And That Happened: Thursday’s scores and highlights

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Had tickets to the Columbus Clippers-Indianapolis Indians game. Daisuke Matsuzaka was scheduled to start. Then it rained and they canceled the game. I have mixed feelings about it all because, on the one hand, baseball. On the other hand I dodged the Matsuzaka bullet. Oh well.

Dodgers 3, Padres 2: FISTICUFFSMANSHIP!  Zack Greinke hit Carlos Quentin who then charged mound and broke Greinke’s collarbone (video at the link). It was his non-pitching arm, but still, that’s going to have him out for months, I’ll bet. Oh, and then it spilled over into the parking lot, so that’s fun. Expect suspensions. But expect Greinke to miss way more time than Quentin ever will. Throwing balls at people is dumb. Charging the mound is dumb. This is all dumb. Simply play baseball and this never happens.

Athletics 8, Angels 1: “Tell us a story, grandpa Craig!” “Well, OK, kiddos. Have a seat. Have I ever told you about the time when the Oakland A’s went 160-2 and the Angels went 2-160? The damndest year! The best part of it was when the manager of the A’s, fella named Melvin, said after one of their games ‘They have a heck of a team, but sometimes you catch a team when they’re down and we were lucky to do that.’  As if he thought they’d ever lose! Hahaha!”  “Craig, stop messing with the grandkids like that, come here and eat your oatmeal.”

Nationals 7, White Sox 4: The Nats sweep the Sox. Fourth inning: a runner on base, Bryce Harper at the plate. Robin Ventura decides to walk Harper. Up comes Ryan Zimmerman who doubles in two. Whoops.

Giants 7, Cubs 6: Even when you spot the Cubs five runs they can’t win. The Giants’ four-run fourth was helped by Starlin Castro’s throwing error.

Tigers 11, Blue Jays 1: And here I thought the revamped Blue Jays’ rotation was gonna make things different this year. Josh Johnson got rocked, Doug Fister was great and Prince Fielder drove in four. All on a day not fit for man or beast.

Orioles 3, Red Sox 2: Chris Davis hit another homer, Adam Jones drove in two and the bullpen held a one-run lead. Welcome to 2012.

Rangers 4, Mariners 3:  Felix Hernandez will have to wait a few days for his 100th career victory as the Rangers touched him for ten hits in six and two thirds.

Yankees vs. Indians: POSTPONED: Along in the sun and the rain. Along in the sun and the rain. Long oh long oh long oh long. Along in the sun and the rain. Hey, boys, I’ve come a long ways. Well, boys, I’ve come a long ways. Oh boys, I’ve come a long lonesome ways. Along in the sun and the rain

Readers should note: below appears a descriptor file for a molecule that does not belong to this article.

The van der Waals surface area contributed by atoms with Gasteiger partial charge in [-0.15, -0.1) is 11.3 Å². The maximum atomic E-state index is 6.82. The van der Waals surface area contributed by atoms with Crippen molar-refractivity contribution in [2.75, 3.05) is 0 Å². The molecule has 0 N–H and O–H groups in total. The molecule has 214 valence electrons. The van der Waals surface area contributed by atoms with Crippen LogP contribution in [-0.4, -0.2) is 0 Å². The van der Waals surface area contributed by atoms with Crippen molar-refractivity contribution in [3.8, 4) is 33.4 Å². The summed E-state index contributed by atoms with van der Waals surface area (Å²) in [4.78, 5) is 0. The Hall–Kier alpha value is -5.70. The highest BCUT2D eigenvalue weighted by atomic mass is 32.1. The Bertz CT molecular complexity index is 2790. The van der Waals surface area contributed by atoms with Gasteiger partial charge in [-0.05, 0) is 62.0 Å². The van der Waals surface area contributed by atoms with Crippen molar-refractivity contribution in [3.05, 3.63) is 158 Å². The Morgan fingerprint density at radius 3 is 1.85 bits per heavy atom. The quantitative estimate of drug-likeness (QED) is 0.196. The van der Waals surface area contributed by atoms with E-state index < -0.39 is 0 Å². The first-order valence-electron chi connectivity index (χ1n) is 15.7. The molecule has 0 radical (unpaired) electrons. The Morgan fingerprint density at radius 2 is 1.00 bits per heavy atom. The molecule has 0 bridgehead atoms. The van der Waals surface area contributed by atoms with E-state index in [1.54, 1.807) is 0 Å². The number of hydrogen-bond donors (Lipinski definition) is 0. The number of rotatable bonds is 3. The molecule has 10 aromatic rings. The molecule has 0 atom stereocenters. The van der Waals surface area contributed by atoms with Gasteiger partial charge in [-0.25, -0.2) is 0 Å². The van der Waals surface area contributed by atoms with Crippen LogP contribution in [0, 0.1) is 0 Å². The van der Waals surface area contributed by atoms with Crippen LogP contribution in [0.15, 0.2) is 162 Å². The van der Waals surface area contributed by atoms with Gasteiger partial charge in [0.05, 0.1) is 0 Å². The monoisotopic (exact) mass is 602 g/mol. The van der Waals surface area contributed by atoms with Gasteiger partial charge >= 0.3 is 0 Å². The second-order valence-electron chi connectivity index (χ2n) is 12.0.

Marcus Stroman loses no-hit bid in the seventh inning of WBC final against Puerto Rico

Mike Ehrmann/Getty Images
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Update (11:57 PM ET): And it’s over. Angel Pagan led off the bottom of the seventh with a line drive double down the left field line off of Stroman, ending the no-hitter. Manager Jim Leyland immediately removed Stroman from the game.

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U.S. starter Marcus Stroman has held Puerto Rico hitless through six innings thus far in the World Baseball Classic final. The Blue Jays’ right-hander has held the opposition to just one base runner — a walk — with three strikeouts on 68 pitches.

WBC rules limit a pitcher to throwing a maximum of 95 pitches in the Championship Round, so Stroman has 27 pitches left with which to play. If he hits the limit during the at-bat, he can continue throwing to the completion of that at-bat. Needless to say, though, Stroman won’t be finishing his potential no-no.

The U.S. has given four runs of support to Stroman. Ian Kinsler hit a two-run homer in the third inning. Then, in the fifth, Christian Yelich and Andrew McCutchen both provided RBI singles. Update: The U.S. tacked on three more in the top of the seventh when Brandon Crawford drove in two with a bases-loaded single and Giancarlo Stanton followed up with an RBI single.

We’ll keep you updated as Stroman and any pitchers that follow him attempt to complete the no-hitter. Shairon Martis is the only player to throw a no-hitter in WBC history. However, the game ended after seven innings due to the mercy rule, or as it’s known now, the “early termination” rule.

Video: Ian Kinsler homers in WBC final, rounds bases solemnly

Harry How/Getty Images
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Ian Kinsler found himself in hot water on Wednesday evening when he criticized the way players from Puerto Rico and the Dominican Republic play baseball. It is his hope that kids watching the World Baseball Classic decide to emulate the emotionless way players from the U.S. play baseball as opposed to the exciting, cheerful way players from other countries tend to play the game.

Needless to say, Kinsler’s comments didn’t sit well with many people, but he has the most recent laugh. Kinsler broke a scoreless tie in the top of the third inning of Wednesday night’s WBC final against Puerto Rico, slugging a two-run home run to left-center field at Dodger Stadium off of Seth Lugo.

Kinsler, of course, rounded the bases solemnly which is sure to highlight just how cool and exciting the game of baseball is to international viewers.